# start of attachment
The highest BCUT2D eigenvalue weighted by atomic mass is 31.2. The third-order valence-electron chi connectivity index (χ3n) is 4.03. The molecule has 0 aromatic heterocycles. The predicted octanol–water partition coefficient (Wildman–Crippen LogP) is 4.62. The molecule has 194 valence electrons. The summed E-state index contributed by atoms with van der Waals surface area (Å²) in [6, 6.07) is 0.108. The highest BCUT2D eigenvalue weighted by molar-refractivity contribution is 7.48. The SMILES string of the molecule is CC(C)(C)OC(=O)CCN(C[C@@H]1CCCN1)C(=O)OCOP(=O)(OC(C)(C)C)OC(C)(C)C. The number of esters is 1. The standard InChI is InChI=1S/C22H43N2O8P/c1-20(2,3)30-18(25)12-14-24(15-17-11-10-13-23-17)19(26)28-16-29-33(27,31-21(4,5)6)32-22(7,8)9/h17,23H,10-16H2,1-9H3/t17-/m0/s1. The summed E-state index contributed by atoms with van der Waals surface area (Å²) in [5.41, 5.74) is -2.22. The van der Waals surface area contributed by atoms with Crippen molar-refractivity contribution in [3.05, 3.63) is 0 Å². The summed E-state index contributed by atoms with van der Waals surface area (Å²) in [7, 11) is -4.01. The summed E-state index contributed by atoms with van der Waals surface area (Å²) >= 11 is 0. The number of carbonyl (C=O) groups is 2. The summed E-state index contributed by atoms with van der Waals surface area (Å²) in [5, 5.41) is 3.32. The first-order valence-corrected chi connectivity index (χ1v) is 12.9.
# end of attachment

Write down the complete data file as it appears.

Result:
The highest BCUT2D eigenvalue weighted by atomic mass is 31.2. The third-order valence-electron chi connectivity index (χ3n) is 4.03. The molecule has 0 aromatic heterocycles. The predicted octanol–water partition coefficient (Wildman–Crippen LogP) is 4.62. The molecule has 194 valence electrons. The summed E-state index contributed by atoms with van der Waals surface area (Å²) in [6, 6.07) is 0.108. The highest BCUT2D eigenvalue weighted by molar-refractivity contribution is 7.48. The SMILES string of the molecule is CC(C)(C)OC(=O)CCN(C[C@@H]1CCCN1)C(=O)OCOP(=O)(OC(C)(C)C)OC(C)(C)C. The number of esters is 1. The standard InChI is InChI=1S/C22H43N2O8P/c1-20(2,3)30-18(25)12-14-24(15-17-11-10-13-23-17)19(26)28-16-29-33(27,31-21(4,5)6)32-22(7,8)9/h17,23H,10-16H2,1-9H3/t17-/m0/s1. The summed E-state index contributed by atoms with van der Waals surface area (Å²) in [5.41, 5.74) is -2.22. The van der Waals surface area contributed by atoms with Crippen molar-refractivity contribution in [3.05, 3.63) is 0 Å². The summed E-state index contributed by atoms with van der Waals surface area (Å²) in [7, 11) is -4.01. The summed E-state index contributed by atoms with van der Waals surface area (Å²) >= 11 is 0. The number of carbonyl (C=O) groups is 2. The summed E-state index contributed by atoms with van der Waals surface area (Å²) in [5, 5.41) is 3.32. The first-order valence-corrected chi connectivity index (χ1v) is 12.9.